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Siting question for professionals

Siting question for professionals
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  • Siting question for professionals

    Post #1 - June 20th, 2006, 11:37 pm
    Post #1 - June 20th, 2006, 11:37 pm Post #1 - June 20th, 2006, 11:37 pm
    Hi,

    How would professionals suggest trying to attract a restaurant to a community? The location is an old (1920's) bank building located at a busy intersection in the near western suburbs.

    Any suggestions would be appreciated.

    Thanks,
    Brian

    PS. Moderators, if this is inappropriate, I apologize in advance, and please remove.
  • Post #2 - July 4th, 2006, 4:18 am
    Post #2 - July 4th, 2006, 4:18 am Post #2 - July 4th, 2006, 4:18 am
    Brian,

    I see you have not received a response to your query. That may be because it's stated rather generally. Perhaps you'd like to rephrase or add more detail?

    I'll be honest, I have no sense of how to respond to the challenge of attracting a restaurant any where -- though I'd love to see a local neighborhood develop more...especially if it means more good places to eat near my home. :)

    Just a thought,

    David
    “Nobody exists on purpose. Nobody belongs anywhere. Everybody’s gonna die. Come watch TV?”
  • Post #3 - July 6th, 2006, 12:47 am
    Post #3 - July 6th, 2006, 12:47 am Post #3 - July 6th, 2006, 12:47 am
    if you're the owner/landlord/contractor, there are numerous things you can do w/the lease rental terms or build out to make it more attractive to a prospective tenant. value and opportunity are very significant when considering a project, although so is location. being proactive with the type of establishment you are seeking, and then offering any of the above, like a build to suit with good terms could help your cause considerably.

    if you're a resident, i'm afraid that there's really not much that i'm aware of.
    "In pursuit of joys untasted"
    from Giuseppe Verdi's La Traviata
  • Post #4 - July 8th, 2006, 10:25 pm
    Post #4 - July 8th, 2006, 10:25 pm Post #4 - July 8th, 2006, 10:25 pm
    in the long-run, you need to make the area attractive to prospective restaurant-owners.

    theaters, shops, galleries, concert venues, and other destinations will bring the traffic needed to support a restaurant. when an area has enough demand for restaurants to support them, restaurants will spring up.

    in the short-run, and specific to this particular location, the owner of the building can offer all sorts of incentives--rent tied to profit or gross, help with construction/buildout costs, utilities included for all or part of the lease, etc, etc.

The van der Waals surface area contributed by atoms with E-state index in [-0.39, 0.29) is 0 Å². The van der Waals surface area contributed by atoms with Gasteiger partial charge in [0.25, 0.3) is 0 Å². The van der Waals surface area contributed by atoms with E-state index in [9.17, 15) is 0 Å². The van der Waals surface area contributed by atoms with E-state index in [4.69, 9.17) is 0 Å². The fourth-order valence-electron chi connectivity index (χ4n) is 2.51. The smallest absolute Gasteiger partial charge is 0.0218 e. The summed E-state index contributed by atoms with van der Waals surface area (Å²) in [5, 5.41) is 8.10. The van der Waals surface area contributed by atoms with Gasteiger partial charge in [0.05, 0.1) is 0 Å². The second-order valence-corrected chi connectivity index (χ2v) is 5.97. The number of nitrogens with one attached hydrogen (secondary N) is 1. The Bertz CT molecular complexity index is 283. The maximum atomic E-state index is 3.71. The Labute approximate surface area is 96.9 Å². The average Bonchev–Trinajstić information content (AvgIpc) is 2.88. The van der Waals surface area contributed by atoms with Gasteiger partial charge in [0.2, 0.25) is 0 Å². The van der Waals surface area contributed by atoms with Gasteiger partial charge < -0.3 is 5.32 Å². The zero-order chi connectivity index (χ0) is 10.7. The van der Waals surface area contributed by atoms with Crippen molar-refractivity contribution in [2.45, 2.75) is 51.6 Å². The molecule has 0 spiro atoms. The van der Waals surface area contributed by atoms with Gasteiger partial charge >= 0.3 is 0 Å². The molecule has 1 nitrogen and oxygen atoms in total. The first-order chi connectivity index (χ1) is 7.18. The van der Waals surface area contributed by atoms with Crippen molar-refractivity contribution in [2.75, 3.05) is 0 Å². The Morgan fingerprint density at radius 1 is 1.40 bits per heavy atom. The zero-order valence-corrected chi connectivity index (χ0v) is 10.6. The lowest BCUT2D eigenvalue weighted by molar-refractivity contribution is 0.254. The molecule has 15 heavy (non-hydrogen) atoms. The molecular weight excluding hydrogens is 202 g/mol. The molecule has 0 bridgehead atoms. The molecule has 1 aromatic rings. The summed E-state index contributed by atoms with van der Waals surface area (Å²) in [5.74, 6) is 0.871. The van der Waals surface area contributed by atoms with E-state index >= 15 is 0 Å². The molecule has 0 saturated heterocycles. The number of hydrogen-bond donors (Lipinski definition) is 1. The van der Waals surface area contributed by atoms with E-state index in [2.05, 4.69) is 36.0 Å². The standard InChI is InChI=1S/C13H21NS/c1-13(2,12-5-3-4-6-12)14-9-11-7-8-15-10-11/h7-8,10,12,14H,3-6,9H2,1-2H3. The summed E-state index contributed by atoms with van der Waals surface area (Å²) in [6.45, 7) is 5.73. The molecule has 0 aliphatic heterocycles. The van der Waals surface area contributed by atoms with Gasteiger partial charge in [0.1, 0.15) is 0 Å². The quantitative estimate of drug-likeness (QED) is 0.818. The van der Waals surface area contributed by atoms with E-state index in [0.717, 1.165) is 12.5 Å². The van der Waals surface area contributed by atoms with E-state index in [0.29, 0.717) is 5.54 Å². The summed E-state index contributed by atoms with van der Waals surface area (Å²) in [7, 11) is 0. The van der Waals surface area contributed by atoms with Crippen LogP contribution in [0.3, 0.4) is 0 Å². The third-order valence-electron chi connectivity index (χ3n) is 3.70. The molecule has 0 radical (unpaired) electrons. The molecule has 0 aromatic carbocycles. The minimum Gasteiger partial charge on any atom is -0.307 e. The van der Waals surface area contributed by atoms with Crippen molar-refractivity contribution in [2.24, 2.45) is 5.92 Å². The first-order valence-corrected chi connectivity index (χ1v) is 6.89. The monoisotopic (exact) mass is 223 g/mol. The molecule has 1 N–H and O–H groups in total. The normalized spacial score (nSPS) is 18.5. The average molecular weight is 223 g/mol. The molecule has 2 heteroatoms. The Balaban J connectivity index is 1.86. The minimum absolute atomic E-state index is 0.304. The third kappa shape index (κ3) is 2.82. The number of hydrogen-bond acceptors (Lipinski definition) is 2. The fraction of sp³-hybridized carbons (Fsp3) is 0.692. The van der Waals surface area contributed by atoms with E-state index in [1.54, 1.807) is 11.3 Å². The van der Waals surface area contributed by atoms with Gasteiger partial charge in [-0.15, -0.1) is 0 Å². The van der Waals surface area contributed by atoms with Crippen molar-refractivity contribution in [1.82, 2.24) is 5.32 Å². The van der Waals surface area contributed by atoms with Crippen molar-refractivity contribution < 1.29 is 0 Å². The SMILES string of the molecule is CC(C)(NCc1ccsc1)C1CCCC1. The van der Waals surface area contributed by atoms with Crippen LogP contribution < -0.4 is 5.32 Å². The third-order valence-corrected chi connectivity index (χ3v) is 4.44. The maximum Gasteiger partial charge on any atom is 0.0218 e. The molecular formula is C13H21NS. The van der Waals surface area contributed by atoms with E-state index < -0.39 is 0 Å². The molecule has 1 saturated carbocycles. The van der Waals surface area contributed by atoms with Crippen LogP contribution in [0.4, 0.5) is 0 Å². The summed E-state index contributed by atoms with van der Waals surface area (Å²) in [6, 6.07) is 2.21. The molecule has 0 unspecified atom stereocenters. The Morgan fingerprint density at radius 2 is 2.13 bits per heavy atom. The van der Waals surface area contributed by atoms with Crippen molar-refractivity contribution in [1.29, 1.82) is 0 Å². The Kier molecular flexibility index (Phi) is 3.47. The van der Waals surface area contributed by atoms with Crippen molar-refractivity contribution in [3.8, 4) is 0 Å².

in addition, local governments can offer tax incentives, special financing arrangements, help with loans, give deals in association with municipal services such as permits, trash removal, licenses.

    there are lots of ways to make it happen. the bottom line of all of them is money. make it worth someone's while and they'll most likely take a chance on it.
  • Post #5 - July 9th, 2006, 11:26 am
    Post #5 - July 9th, 2006, 11:26 am Post #5 - July 9th, 2006, 11:26 am
    elakin wrote:in the long-run, you need to make the area attractive to prospective restaurant-owners.

    theaters, shops, galleries, concert venues, and other destinations will bring the traffic needed to support a restaurant. when an area has enough demand for restaurants to support them, restaurants will spring up.


    It has also worked in reverse. From what I understand, the restaurant Printer's Row (almost) singlehandedly turned around the area now known as Printer's Row.
    Leek

    SAVING ONE DOG may not change the world,
    but it CHANGES THE WORLD for that one dog.
    American Brittany Rescue always needs foster homes. Please think about helping that one dog. http://www.americanbrittanyrescue.org
  • Post #6 - July 9th, 2006, 1:04 pm
    Post #6 - July 9th, 2006, 1:04 pm Post #6 - July 9th, 2006, 1:04 pm
    jerry kleiner has helped influence the same on s wabash and w randolph. but the city is one thing, western burbs are another.
    "In pursuit of joys untasted"
    from Giuseppe Verdi's La Traviata

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